A central premise of predictive, preventive, personalized, and participatory (P4) medicine1 is the identification of early markers of disease transitions. One important example is identification of cancers prior to metastasis, enabling localized treatment options to remove the primary cancer, improving survival and reducing probability of recurrence. Multiple such biomarker approaches are being studied, including circulating tumor cells2, cell-free DNA3, and circulating proteins4.

Studies seeking to identify cancer biomarkers typically compare samples derived from diagnosed cancer patients with samples derived from non-cancer controls. One recent study leveraging this approach identified a predictive set of protein biomarkers for eight common cancer types5. Of greater potential to identify early biomarkers for cancer is the analysis of pre-diagnosis samples from seemingly healthy individuals, later diagnosed with cancer. Opportunities to do this are rare, but can yield insights into early signals and mechanisms of disease transitions. For this study, we analyzed pre-diagnosis plasma samples collected at regular intervals from ‘healthy’ individuals participating in a commercial scientific wellness program (Arivale, Inc)6 (Supplementary Table S1).


Individuals self-reported any experience of a hospitalization or serious disease diagnosis while participating in the scientific wellness program. Over three years, ten individuals with at least three biobanked plasma samples reported a cancer diagnosis (Table 1) (cases). Each of these 37 samples preceded an individual’s diagnosis by 2.5–29.5 months, with μ = 168 days between samples. An additional 210 samples were analyzed concurrently, collected from 69 individuals with at least three longitudinal samples (μ = 163 days between samples) who did not report a cancer diagnosis over this period (controls). We used the Olink platform7 to measure the pre-diagnosis abundance of 1196 proteins (Supplementary Table S2).

Table 1 Cancer types in this study with three or more plasma samples preceding the diagnosis.

For all three individuals who were later diagnosed with stage 4 (metastatic) cancers, we observed carcinoembryonic antigen-related cell adhesion molecule 5 (CEACAM5) as an outlier in one or more pre-diagnosis samples (Fig. 1a). CEACAM5 is known to be overexpressed in breast, lung, and pancreatic primary and metastatic tumors8,9. For one individual in our study diagnosed with stage 4 pancreatic cancer, CEACAM5 was a persistent outlier (9.7–10.7 MAD) in plasma for four consecutive samples, collected 16.5, 12.5, 8.0, and 3.5 months pre-diagnosis. A second individual diagnosed with metastatic lung cancer was a monotonically-increasing persistent outlier (4.9–9.4 MAD) for CEACAM5 for four plasma samples, collected 26.5, 22.5, 13.0, and 6.5 months pre-diagnosis. A third individual, diagnosed with metastatic breast cancer, exhibited the highest levels of CEACAM5, rapidly increasing from low levels (− 1.4 MAD) 14.0 months pre-diagnosis to extreme outlier levels (12.5 MAD) 4.0 months pre-diagnosis. Resampling demonstrated this protein outlier configuration was significantly rare, and unlikely to have occurred by chance (p < 1e−5) (Supplementary Fig. S1). In contrast to the findings in metastatic cancer, CEACAM5 consistently remained below the outlier threshold for all five non-metastatic solid cancer diagnoses and two blood cancers in this study. Importantly, no other measured protein was an outlier specifically across metastatic cancers.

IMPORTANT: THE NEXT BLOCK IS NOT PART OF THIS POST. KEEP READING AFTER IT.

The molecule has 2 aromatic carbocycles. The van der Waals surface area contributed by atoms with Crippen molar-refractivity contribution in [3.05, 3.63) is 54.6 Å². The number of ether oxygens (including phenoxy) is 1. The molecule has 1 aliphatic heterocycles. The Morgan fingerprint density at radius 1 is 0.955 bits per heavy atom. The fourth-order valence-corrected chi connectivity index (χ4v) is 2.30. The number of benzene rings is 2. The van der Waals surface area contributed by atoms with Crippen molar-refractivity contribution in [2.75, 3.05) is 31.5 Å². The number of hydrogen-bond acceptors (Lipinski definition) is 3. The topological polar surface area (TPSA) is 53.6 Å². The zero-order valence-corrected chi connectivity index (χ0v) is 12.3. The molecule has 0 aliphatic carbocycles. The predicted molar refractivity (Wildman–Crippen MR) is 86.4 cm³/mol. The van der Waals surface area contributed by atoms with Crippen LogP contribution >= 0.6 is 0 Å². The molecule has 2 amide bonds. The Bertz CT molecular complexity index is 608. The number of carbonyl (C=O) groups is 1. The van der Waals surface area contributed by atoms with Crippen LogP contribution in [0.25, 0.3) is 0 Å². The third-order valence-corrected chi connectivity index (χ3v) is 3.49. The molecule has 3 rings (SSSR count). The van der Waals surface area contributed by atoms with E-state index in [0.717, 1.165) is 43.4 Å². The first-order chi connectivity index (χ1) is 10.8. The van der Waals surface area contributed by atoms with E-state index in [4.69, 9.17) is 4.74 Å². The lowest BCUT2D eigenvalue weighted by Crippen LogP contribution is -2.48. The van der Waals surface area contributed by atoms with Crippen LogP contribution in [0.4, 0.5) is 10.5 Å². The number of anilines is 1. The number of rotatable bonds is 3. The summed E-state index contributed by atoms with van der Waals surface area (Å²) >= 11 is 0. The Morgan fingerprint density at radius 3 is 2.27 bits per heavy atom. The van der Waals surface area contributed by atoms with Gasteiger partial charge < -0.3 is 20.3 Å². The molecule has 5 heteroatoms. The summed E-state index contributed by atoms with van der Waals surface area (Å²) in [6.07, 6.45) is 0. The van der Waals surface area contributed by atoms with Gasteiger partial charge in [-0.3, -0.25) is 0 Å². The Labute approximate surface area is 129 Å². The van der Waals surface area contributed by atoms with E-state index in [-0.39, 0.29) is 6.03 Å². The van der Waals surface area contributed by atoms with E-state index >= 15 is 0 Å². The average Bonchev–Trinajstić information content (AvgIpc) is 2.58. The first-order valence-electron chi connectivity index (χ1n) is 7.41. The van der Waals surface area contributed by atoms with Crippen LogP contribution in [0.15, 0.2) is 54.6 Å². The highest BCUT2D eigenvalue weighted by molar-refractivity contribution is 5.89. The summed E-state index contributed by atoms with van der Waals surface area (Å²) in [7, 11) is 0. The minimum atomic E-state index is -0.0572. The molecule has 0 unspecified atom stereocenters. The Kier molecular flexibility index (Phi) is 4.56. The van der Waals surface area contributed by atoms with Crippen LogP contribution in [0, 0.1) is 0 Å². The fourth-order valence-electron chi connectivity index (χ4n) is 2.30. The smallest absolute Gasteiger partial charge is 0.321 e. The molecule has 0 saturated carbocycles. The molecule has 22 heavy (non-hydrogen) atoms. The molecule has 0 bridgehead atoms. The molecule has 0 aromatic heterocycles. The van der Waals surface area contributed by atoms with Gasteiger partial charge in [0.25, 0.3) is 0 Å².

Figure 1
figure 1

Longitudinal trajectories of selected outlier proteins across multiple cancer types in individuals. Plus (+) signs indicate the diagnosis date (if applicable) for that disease trajectory. Y-axis values are median absolute deviation (MAD). Unlabeled trajectories (grey lines) represent trajectories for all other samples in the study for that protein. (a) CEACAM5 was a persistent outlier in pre-diagnosis samples for two metastatic cancer individuals (lung and pancreatic) and exhibited rapid change to extreme outlier levels for metastatic breast cancer. One undiagnosed individual with skin lesions also exhibited elevated levels and fluctuating outlier status for CEACAM5. (b) CALCA was a persistent outlier in metastatic pancreatic cancer. (c) DLK1 was a persistent outlier in metastatic pancreatic cancer. (d) ERBB2 rapidly increased from low levels to outlier levels over a period of six months preceding the diagnosis of metastatic breast cancer.

For 68 of the 69 control individuals, CEACAM5 plasma levels consistently remained below the outlier threshold. At the time this study was performed, one undiagnosed individual’s CEACAM5 levels were observed to fluctuate around outlier status (4.0–5.5 MAD) for six consecutive blood draws over a period of 27.5 months (Fig. 1a). Eight months after the final blood collection, this individual reported undergoing treatment for precancerous skin lesions. Unfortunately, no further follow up information is available for this individual, though we note that cutaneous metastases from stage 4 cancers have been reported to mimic benign skin lesions and can be the initial presentation of an underlying malignancy10.